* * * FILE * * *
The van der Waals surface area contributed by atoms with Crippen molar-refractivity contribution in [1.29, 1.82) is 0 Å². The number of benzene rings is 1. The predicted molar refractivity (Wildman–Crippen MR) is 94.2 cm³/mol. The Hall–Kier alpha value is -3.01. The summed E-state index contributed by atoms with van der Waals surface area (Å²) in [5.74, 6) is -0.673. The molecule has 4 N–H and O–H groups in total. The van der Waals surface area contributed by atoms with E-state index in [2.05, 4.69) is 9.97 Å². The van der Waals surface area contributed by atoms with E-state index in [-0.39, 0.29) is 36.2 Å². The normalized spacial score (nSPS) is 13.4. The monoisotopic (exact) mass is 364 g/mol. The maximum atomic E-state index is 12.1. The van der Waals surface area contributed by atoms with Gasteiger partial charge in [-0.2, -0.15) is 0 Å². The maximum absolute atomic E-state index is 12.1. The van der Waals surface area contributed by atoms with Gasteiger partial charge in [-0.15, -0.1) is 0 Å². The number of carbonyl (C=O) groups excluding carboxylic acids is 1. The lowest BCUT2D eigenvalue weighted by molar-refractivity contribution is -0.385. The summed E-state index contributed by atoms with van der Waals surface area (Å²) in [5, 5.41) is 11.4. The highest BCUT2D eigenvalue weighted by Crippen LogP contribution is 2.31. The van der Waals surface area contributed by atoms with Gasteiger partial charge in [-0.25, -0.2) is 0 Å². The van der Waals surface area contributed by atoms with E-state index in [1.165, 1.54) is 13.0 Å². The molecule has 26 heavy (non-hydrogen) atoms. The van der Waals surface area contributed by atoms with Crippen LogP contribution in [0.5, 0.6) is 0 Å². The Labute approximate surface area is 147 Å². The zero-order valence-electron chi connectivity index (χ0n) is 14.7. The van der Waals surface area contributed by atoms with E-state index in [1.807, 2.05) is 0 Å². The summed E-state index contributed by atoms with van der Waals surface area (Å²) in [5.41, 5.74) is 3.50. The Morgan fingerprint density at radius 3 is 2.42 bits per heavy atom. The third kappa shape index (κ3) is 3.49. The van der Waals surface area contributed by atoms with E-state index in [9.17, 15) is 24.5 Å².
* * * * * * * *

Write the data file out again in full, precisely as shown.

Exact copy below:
The van der Waals surface area contributed by atoms with Crippen molar-refractivity contribution in [1.29, 1.82) is 0 Å². The number of benzene rings is 1. The predicted molar refractivity (Wildman–Crippen MR) is 94.2 cm³/mol. The Hall–Kier alpha value is -3.01. The summed E-state index contributed by atoms with van der Waals surface area (Å²) in [5.74, 6) is -0.673. The molecule has 4 N–H and O–H groups in total. The van der Waals surface area contributed by atoms with E-state index in [2.05, 4.69) is 9.97 Å². The van der Waals surface area contributed by atoms with E-state index in [-0.39, 0.29) is 36.2 Å². The normalized spacial score (nSPS) is 13.4. The monoisotopic (exact) mass is 364 g/mol. The maximum atomic E-state index is 12.1. The van der Waals surface area contributed by atoms with Gasteiger partial charge in [-0.2, -0.15) is 0 Å². The maximum absolute atomic E-state index is 12.1. The van der Waals surface area contributed by atoms with Gasteiger partial charge in [-0.15, -0.1) is 0 Å². The number of carbonyl (C=O) groups excluding carboxylic acids is 1. The lowest BCUT2D eigenvalue weighted by molar-refractivity contribution is -0.385. The summed E-state index contributed by atoms with van der Waals surface area (Å²) in [5, 5.41) is 11.4. The highest BCUT2D eigenvalue weighted by Crippen LogP contribution is 2.31. The van der Waals surface area contributed by atoms with Gasteiger partial charge in [-0.25, -0.2) is 0 Å². The van der Waals surface area contributed by atoms with E-state index in [1.165, 1.54) is 13.0 Å². The molecule has 26 heavy (non-hydrogen) atoms. The van der Waals surface area contributed by atoms with Crippen LogP contribution in [0.5, 0.6) is 0 Å². The Labute approximate surface area is 147 Å². The zero-order valence-electron chi connectivity index (χ0n) is 14.7. The van der Waals surface area contributed by atoms with E-state index in [1.807, 2.05) is 0 Å². The summed E-state index contributed by atoms with van der Waals surface area (Å²) in [5.41, 5.74) is 3.50. The Morgan fingerprint density at radius 3 is 2.42 bits per heavy atom. The third kappa shape index (κ3) is 3.49. The van der Waals surface area contributed by atoms with E-state index in [9.17, 15) is 24.5 Å².